It’s no secret transportation emits more greenhouse gas pollutants (carbon mostly) than any other single sector and that emissions from transportation worldwide are on the rise.
And, it should be no mystery either that for every gallon of gasoline burned in an internal combustion (IC) engine, 19.64 pounds of carbon dioxide from said burning is released into the atmosphere.
I always thought that seemed like a lot just from the standpoint of what a gallon of gasoline weighs.
As an educated guess, I would say a gallon of gasoline weighs about 5 pounds. If this is so, then what that means is 5 pounds of gasoline, when burned in an internal combustion engine, produces roughly 4 times its weight in released carbon. That’s quite remarkable considering.
What’s highly relatable here is that regardless of how far a person say may drive and no matter the type of internal combustion engine relied on, for each gallon of gasoline consumed, approximately 20 pounds of carbon emissions is released into the air as a result.
On the other hand, emissions released per distance driven is a whole other matter.
It’s a well-known fact that most, not all, but most internal-combustion-engine-equipped motor vehicles get better gas mileage on highways than on city streets. I remember when I had my previous car (an SUV) its highway mileage rating was 23 miles per gallon of fuel burned versus its in-town mileage rating of 17 mpg.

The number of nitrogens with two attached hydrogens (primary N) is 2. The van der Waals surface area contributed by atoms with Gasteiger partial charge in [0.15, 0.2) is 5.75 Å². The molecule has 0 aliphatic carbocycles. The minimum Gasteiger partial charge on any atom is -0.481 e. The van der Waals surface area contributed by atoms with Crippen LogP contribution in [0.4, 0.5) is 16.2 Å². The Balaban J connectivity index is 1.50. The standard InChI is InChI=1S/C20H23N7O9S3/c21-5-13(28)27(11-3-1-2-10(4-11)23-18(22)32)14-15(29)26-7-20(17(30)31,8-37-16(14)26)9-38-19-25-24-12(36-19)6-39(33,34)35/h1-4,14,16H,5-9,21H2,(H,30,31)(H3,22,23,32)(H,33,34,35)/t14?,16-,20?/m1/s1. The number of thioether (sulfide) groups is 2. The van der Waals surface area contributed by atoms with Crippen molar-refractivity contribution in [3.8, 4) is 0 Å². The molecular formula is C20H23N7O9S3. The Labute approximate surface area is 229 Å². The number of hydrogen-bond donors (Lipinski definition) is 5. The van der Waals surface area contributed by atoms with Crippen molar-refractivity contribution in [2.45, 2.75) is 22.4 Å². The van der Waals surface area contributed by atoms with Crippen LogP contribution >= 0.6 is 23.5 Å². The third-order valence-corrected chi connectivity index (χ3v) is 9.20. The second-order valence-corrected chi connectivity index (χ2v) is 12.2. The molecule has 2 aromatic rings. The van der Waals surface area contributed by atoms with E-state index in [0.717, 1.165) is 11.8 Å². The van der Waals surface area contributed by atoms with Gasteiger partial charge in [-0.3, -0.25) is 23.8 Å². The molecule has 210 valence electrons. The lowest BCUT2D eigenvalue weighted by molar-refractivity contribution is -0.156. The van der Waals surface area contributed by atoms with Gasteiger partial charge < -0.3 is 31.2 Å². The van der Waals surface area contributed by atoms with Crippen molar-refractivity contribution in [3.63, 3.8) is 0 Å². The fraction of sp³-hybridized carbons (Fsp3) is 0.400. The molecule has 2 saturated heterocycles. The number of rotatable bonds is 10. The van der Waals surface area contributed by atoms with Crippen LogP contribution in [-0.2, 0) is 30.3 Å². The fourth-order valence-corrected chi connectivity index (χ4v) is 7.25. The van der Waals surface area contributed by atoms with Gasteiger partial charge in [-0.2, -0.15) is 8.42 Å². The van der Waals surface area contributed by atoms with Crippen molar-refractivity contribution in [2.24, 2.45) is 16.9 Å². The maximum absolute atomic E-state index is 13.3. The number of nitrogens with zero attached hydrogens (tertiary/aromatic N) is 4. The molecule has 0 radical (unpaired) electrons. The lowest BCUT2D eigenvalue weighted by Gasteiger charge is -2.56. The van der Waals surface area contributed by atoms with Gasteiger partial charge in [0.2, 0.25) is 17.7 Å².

So, when it comes to measuring the amount of emissions per distance driven, it makes sense that what amount of emissions released is determined by the variation in IC-engine efficiency.
Which suggests that as engine efficiency improves, the amount of corresponding released emissions would be lower over a given distance traveled and the amount of corresponding released emissions would be higher over a given distance traveled as engine efficiency declines. There is variability.
In this sense it is more difficult to determine for, per-distance driven, what emissions are compared to measuring emissions released per gallon of fuel burned.
Therefore, when considering the measure of emissions from transportation, it may be more useful to apply the latter rather than the former.
On the other hand, looking at the former might be more useful if one were to, say, want to know emissions characteristics of vehicles for highway versus urban driving. Interestingly, for a hybrid vehicle, I once checked the mileage ratings of one and I noticed that in this one particular case, the city driving rating was actually better, not by much but still better than what was associated with highway use – in this instance, 49 versus 48 mpg, respectively.
It is also interesting why on a per-distance basis some countries fare better than others in terms of their having lower amounts of pollutant emissions entering the atmosphere from vehicle exhaust pipes.
In this sense what is probably being reflected is the idea that one country’s vehicles are, overall, cleaner-burning than another’s which would account for or explain the difference but such figures related to this, unfortunately, do not tell the whole story.
That all said, it’s true both measures are useful, each in its own way. And, that said, what I believe is the most important takeaway here is that cars’ engines are getting cleaner, not the opposite.
Image above: Christopher Ziemnowicz
– Alan Kandel